Plantago coronopus Linn. Plantagineae. BUCKSHORN PLANTAIN.
Mediterranean countries and Middle Europe.
The leaves are used in
France as a salad. This species is mentioned as grown in gardens by
Camerarius, 1586, and by many of the other botanists of the sixteenth
and seventeenth centuries; it is described by Ray in 1686 as cultivated
in England and as not differing from the wild plant except in size and in
the other accidents of culture. Townsend, 1726, says the seed is, now
in all the Seedsmen's Bills, tho' it is seldom in the Gardens. It is
described and figured by Vilmorin among French vegetables. During
the three hundred years in which we find it pictured, we see no evidence
of any essential changes produced by cultivation.
P. major Linn. CART-TRACK PLANT. PLANTAIN.
Europe, Asia and North America.
In China, this plant was formerly
eaten as a potherb.
P. maritima Linn. SEASIDE PLANTAIN.
Shores of Europe and of the United States from New Jersey northward.
Kalm says the French boil its leaves in a broth on their sea voyages, or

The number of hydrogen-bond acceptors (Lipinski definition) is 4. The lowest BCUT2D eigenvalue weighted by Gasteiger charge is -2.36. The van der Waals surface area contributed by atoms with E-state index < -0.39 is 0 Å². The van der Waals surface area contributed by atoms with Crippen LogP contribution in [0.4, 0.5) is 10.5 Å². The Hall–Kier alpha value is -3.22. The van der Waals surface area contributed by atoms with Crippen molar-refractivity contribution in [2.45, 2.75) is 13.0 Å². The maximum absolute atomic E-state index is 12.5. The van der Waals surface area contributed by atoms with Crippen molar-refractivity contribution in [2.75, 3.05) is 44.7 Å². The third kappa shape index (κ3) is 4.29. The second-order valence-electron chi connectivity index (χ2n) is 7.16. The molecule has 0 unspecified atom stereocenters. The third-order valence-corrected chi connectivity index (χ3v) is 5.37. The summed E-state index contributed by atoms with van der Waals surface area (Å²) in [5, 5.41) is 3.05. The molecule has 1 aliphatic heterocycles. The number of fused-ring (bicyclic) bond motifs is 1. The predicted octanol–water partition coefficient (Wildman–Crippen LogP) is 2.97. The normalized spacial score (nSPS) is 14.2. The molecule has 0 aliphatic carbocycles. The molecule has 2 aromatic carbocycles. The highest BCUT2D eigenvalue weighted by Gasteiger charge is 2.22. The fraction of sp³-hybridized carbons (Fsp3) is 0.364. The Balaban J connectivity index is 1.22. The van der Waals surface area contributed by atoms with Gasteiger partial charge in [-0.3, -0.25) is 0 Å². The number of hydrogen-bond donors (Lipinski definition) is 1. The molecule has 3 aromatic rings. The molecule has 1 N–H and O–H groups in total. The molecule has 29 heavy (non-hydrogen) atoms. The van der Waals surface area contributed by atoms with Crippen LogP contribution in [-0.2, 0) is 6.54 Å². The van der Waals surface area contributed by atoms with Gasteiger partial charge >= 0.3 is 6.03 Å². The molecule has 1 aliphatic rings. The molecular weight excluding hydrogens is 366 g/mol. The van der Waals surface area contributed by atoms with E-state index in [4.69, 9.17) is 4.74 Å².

eat them as a salad. It may likewise be pickled like samphire.
Platonia insignis Mart. Guittiferae.
The fruit, called pacoury-uva in Brazil, is said to be very sweet
and delicious, whilst the seeds have the flavor of almonds.
Platycrater arguta Sieb. & Zucc. Saxifrageae (Hydrangeaceae).
In Japan, the leaves are used as a tea substitute.
Plectranthus tematus Sims. Labiatae.
Comoro Islands and Madagascar.
This perennial plant was carried to
the Mauritius and is there cultivated as a potherb. It is called in
Plectronia (Canthium) parvifolia Benth. & Hook. f. Rubiaceae.
Burma and Malay.
The leaves of this thorny shrub are largely
consumed by the natives in their curries. The pulp enclosing the seeds
is eaten by the natives but, to the European taste, is not very palatable.
In India, says Ainslie, the fruit is eaten by the natives, and the leaves are
also used as food, being put in curries as seasoners.
Plegerina odorata Arruda. (Chrysobalanaceae)
This plant produces an oval or oblong drupe, very little smaller
than an egg, yellow at ripening, the kernel of which is covered with a
sweet, aromatic and nutritious pulp.
P. rufa Arruda.
The fruit is an irregular drupe, of which the kernel is covered
with a sweet fecula, somewhat aromatic, pleasant and nutritive. It is
large enough to satisfy one person. It is sold in the markets of Brazil
and by some inhabitants it is now cultivated.
P. umbrosissima Arruda.
The sweet fruit is sold in the markets of Pemambuco.
Plukenetia comiculata Sm. Euphorbiaceae.
East Indies and Malay.
The leaves are said to be eaten as a vegetable.